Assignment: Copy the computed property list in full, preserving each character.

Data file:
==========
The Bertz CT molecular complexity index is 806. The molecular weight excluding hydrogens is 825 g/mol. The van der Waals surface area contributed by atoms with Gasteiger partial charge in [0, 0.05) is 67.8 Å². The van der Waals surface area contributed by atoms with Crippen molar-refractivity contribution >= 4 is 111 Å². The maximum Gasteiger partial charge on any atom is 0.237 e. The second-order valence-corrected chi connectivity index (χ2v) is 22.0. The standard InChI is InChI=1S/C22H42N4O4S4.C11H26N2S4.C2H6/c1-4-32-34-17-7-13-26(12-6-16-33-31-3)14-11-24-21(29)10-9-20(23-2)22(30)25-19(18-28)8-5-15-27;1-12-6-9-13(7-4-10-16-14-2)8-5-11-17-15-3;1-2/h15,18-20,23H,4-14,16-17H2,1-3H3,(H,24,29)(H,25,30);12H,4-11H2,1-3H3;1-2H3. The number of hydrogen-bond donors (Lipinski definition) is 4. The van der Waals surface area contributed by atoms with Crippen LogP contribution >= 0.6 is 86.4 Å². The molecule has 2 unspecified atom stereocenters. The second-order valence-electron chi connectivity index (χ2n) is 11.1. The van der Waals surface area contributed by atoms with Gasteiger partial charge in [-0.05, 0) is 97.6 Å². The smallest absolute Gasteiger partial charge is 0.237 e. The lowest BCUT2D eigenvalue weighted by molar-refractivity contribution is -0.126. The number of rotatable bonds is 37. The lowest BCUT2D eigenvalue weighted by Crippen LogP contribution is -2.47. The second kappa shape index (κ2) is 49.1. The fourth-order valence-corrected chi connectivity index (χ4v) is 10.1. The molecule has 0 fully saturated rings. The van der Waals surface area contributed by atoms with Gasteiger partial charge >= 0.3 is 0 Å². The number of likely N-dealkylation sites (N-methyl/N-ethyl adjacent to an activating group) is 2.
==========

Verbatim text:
The Bertz CT molecular complexity index is 806. The molecular weight excluding hydrogens is 825 g/mol. The van der Waals surface area contributed by atoms with Gasteiger partial charge in [0, 0.05) is 67.8 Å². The van der Waals surface area contributed by atoms with Crippen molar-refractivity contribution >= 4 is 111 Å². The maximum Gasteiger partial charge on any atom is 0.237 e. The second-order valence-corrected chi connectivity index (χ2v) is 22.0. The standard InChI is InChI=1S/C22H42N4O4S4.C11H26N2S4.C2H6/c1-4-32-34-17-7-13-26(12-6-16-33-31-3)14-11-24-21(29)10-9-20(23-2)22(30)25-19(18-28)8-5-15-27;1-12-6-9-13(7-4-10-16-14-2)8-5-11-17-15-3;1-2/h15,18-20,23H,4-14,16-17H2,1-3H3,(H,24,29)(H,25,30);12H,4-11H2,1-3H3;1-2H3. The number of hydrogen-bond donors (Lipinski definition) is 4. The van der Waals surface area contributed by atoms with Crippen LogP contribution >= 0.6 is 86.4 Å². The molecule has 2 unspecified atom stereocenters. The second-order valence-electron chi connectivity index (χ2n) is 11.1. The van der Waals surface area contributed by atoms with Gasteiger partial charge in [-0.05, 0) is 97.6 Å². The smallest absolute Gasteiger partial charge is 0.237 e. The lowest BCUT2D eigenvalue weighted by molar-refractivity contribution is -0.126. The number of rotatable bonds is 37. The lowest BCUT2D eigenvalue weighted by Crippen LogP contribution is -2.47. The second kappa shape index (κ2) is 49.1. The fourth-order valence-corrected chi connectivity index (χ4v) is 10.1. The molecule has 0 fully saturated rings. The van der Waals surface area contributed by atoms with Gasteiger partial charge >= 0.3 is 0 Å². The number of likely N-dealkylation sites (N-methyl/N-ethyl adjacent to an activating group) is 2.